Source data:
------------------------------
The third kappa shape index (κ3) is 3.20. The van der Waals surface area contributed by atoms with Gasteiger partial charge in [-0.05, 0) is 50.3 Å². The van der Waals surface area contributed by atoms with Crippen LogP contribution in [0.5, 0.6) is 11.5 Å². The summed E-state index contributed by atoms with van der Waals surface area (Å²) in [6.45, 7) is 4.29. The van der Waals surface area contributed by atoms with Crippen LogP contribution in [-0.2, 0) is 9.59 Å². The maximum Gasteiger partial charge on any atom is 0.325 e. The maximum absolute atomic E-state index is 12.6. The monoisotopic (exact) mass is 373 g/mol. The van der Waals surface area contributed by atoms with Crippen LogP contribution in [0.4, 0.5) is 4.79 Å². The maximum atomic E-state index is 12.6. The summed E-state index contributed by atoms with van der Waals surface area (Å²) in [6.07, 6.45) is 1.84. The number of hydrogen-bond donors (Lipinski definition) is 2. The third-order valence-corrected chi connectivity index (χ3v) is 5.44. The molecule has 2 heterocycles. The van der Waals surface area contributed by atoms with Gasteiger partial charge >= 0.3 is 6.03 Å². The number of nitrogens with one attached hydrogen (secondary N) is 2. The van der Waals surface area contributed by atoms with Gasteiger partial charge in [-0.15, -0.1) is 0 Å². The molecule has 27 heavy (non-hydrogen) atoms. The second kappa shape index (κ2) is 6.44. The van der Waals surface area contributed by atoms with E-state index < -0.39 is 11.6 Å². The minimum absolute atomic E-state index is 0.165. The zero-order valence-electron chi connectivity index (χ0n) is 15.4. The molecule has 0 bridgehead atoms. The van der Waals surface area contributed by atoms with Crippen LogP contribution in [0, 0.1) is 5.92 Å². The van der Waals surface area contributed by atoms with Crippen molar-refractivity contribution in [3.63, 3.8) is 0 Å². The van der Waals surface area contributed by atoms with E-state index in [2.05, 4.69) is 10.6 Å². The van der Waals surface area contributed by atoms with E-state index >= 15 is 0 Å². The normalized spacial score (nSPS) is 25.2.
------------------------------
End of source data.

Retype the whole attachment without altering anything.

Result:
The third kappa shape index (κ3) is 3.20. The van der Waals surface area contributed by atoms with Gasteiger partial charge in [-0.05, 0) is 50.3 Å². The van der Waals surface area contributed by atoms with Crippen LogP contribution in [0.5, 0.6) is 11.5 Å². The summed E-state index contributed by atoms with van der Waals surface area (Å²) in [6.45, 7) is 4.29. The van der Waals surface area contributed by atoms with Crippen LogP contribution in [-0.2, 0) is 9.59 Å². The maximum Gasteiger partial charge on any atom is 0.325 e. The maximum absolute atomic E-state index is 12.6. The monoisotopic (exact) mass is 373 g/mol. The van der Waals surface area contributed by atoms with Crippen LogP contribution in [0.4, 0.5) is 4.79 Å². The maximum atomic E-state index is 12.6. The summed E-state index contributed by atoms with van der Waals surface area (Å²) in [6.07, 6.45) is 1.84. The number of hydrogen-bond donors (Lipinski definition) is 2. The third-order valence-corrected chi connectivity index (χ3v) is 5.44. The molecule has 2 heterocycles. The van der Waals surface area contributed by atoms with Gasteiger partial charge >= 0.3 is 6.03 Å². The number of nitrogens with one attached hydrogen (secondary N) is 2. The van der Waals surface area contributed by atoms with Gasteiger partial charge in [-0.15, -0.1) is 0 Å². The molecule has 27 heavy (non-hydrogen) atoms. The second kappa shape index (κ2) is 6.44. The van der Waals surface area contributed by atoms with E-state index < -0.39 is 11.6 Å². The minimum absolute atomic E-state index is 0.165. The zero-order valence-electron chi connectivity index (χ0n) is 15.4. The molecule has 0 bridgehead atoms. The van der Waals surface area contributed by atoms with Crippen LogP contribution in [0, 0.1) is 5.92 Å². The van der Waals surface area contributed by atoms with Crippen molar-refractivity contribution in [3.63, 3.8) is 0 Å². The van der Waals surface area contributed by atoms with E-state index in [2.05, 4.69) is 10.6 Å². The van der Waals surface area contributed by atoms with E-state index >= 15 is 0 Å². The normalized spacial score (nSPS) is 25.2.